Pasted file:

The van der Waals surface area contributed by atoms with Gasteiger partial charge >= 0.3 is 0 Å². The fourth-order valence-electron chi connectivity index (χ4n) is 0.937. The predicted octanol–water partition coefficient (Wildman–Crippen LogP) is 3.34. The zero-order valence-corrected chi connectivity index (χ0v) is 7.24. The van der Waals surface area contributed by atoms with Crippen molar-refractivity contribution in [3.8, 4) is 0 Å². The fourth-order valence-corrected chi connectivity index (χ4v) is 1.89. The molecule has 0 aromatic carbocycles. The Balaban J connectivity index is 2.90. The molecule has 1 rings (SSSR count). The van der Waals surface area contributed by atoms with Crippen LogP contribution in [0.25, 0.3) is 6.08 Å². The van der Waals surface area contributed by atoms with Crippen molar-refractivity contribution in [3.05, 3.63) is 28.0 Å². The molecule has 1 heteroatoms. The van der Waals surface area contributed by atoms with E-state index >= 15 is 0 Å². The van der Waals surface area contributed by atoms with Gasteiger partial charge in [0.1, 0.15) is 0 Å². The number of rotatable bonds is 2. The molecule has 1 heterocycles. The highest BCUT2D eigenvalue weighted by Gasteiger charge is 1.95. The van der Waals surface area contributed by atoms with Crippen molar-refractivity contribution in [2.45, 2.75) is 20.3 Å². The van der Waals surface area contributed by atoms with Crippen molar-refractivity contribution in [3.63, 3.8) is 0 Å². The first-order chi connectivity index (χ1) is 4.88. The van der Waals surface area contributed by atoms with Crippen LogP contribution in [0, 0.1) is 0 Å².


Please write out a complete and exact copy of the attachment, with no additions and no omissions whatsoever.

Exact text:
The van der Waals surface area contributed by atoms with Gasteiger partial charge >= 0.3 is 0 Å². The fourth-order valence-electron chi connectivity index (χ4n) is 0.937. The predicted octanol–water partition coefficient (Wildman–Crippen LogP) is 3.34. The zero-order valence-corrected chi connectivity index (χ0v) is 7.24. The van der Waals surface area contributed by atoms with Crippen molar-refractivity contribution in [3.8, 4) is 0 Å². The fourth-order valence-corrected chi connectivity index (χ4v) is 1.89. The molecule has 0 aromatic carbocycles. The Balaban J connectivity index is 2.90. The molecule has 1 rings (SSSR count). The van der Waals surface area contributed by atoms with Crippen LogP contribution in [0.25, 0.3) is 6.08 Å². The van der Waals surface area contributed by atoms with Crippen molar-refractivity contribution in [3.05, 3.63) is 28.0 Å². The molecule has 1 heteroatoms. The van der Waals surface area contributed by atoms with E-state index >= 15 is 0 Å². The van der Waals surface area contributed by atoms with Gasteiger partial charge in [0.1, 0.15) is 0 Å². The number of rotatable bonds is 2. The molecule has 1 heterocycles. The highest BCUT2D eigenvalue weighted by Gasteiger charge is 1.95. The van der Waals surface area contributed by atoms with Crippen molar-refractivity contribution in [2.45, 2.75) is 20.3 Å². The van der Waals surface area contributed by atoms with Crippen molar-refractivity contribution in [3.63, 3.8) is 0 Å². The first-order chi connectivity index (χ1) is 4.88. The van der Waals surface area contributed by atoms with Crippen LogP contribution in [0, 0.1) is 0 Å².